Kallarakkal et al., 2013, make the point that sometimes the pathologist may not covey to the clinician the serious nature of verrucous hyperplasia due to the absence of overt features that would indicate dysplasia. The lesion may progress with time and ultimately be diagnosed as verrucous carcinoma. Murrah and Batsakis (1994) suggested four stages of development in this progression to verrucous carcinoma: 1. Hyperkeratosis without epithelial dysplasia, 2. Verrucous hyperplasia, 3. Verrucous carcinoma, and 4. Conventional squamous cell carcinoma.

Additionally, squamous cell carcinoma may be identified sometimes within the lesions of verrucous carcinoma. The primary areas affected are the buccal mucosa, vestibular mucosa, gingiva, and alveolar mucosa.

Method of transmission: Verrucous carcinoma is thought to be a low grade variant of squamous cell carcinoma. This type of cancer is not thought to be contagious, but a variety of human papillomaviruses (HPV) have been localized within the lesions. Both HPV 16 and 18 are considered high risk. A recent study by Beltiol et al. (2012) found that the prevalence of HPV 18 was found in 100% of a group of patients who had been diagnosed with verrucous leukoplakia. Two groups of patients were studied, one group with verrucous lesions and one group with no lesions.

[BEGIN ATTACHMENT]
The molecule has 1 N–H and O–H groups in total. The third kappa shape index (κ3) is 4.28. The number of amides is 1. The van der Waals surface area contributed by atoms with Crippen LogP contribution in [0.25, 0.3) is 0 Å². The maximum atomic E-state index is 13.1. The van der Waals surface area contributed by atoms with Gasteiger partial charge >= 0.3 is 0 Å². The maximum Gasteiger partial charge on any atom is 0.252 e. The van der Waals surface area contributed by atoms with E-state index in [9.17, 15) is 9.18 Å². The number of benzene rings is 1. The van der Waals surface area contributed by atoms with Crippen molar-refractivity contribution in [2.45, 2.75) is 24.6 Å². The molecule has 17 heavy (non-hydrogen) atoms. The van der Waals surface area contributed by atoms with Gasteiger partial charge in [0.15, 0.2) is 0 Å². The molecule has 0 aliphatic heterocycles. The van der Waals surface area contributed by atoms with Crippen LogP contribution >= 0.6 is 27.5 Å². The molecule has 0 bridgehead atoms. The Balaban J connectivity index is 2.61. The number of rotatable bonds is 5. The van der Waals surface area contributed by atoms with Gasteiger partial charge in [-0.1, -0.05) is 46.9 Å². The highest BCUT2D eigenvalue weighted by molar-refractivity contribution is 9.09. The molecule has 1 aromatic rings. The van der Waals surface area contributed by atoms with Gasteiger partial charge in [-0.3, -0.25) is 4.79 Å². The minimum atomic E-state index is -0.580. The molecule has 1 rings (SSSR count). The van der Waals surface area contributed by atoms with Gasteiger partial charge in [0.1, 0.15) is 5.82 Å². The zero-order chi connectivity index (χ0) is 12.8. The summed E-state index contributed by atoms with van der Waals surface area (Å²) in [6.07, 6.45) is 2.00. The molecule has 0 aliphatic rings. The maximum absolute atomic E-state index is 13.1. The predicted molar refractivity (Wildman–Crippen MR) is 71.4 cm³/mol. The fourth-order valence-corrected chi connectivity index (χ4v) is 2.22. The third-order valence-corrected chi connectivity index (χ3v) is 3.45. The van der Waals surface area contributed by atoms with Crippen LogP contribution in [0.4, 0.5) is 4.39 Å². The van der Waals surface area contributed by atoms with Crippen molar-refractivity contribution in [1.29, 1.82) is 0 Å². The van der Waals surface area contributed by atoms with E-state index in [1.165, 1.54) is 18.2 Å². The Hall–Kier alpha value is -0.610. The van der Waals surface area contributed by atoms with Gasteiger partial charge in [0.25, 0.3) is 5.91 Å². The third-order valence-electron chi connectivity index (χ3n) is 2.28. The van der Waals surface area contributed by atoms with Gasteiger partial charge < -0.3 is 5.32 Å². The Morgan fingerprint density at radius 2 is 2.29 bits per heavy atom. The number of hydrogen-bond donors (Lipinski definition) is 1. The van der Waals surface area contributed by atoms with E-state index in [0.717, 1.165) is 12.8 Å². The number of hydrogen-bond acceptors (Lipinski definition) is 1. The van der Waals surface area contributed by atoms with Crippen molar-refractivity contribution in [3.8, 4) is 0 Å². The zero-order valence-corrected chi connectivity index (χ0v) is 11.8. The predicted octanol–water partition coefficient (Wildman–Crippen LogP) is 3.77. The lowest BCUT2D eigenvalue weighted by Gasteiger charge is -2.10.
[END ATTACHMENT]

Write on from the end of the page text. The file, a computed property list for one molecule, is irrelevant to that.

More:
Reports by Beltiol et al. found HPV 18 in all patients within the verrucous group. Koilocytosis, indicative of HPV and also of dysplasia, depict epithelial cells with a so-called "halo." Koilocytes were found in this group of patients indicating a viral component, (viral proteins E5 and E6) or triggers. The demographics also included that 80% were married men, smokers, alcohol users with an average age of 59.75 years.

More recent studies by Samman, et al. (July 2014) found no conclusive human papillomavirus involvement in a study group of 78 patients with oral verrucous carcinoma. They analyzed oral verucous lesions for HPV subtype genomes.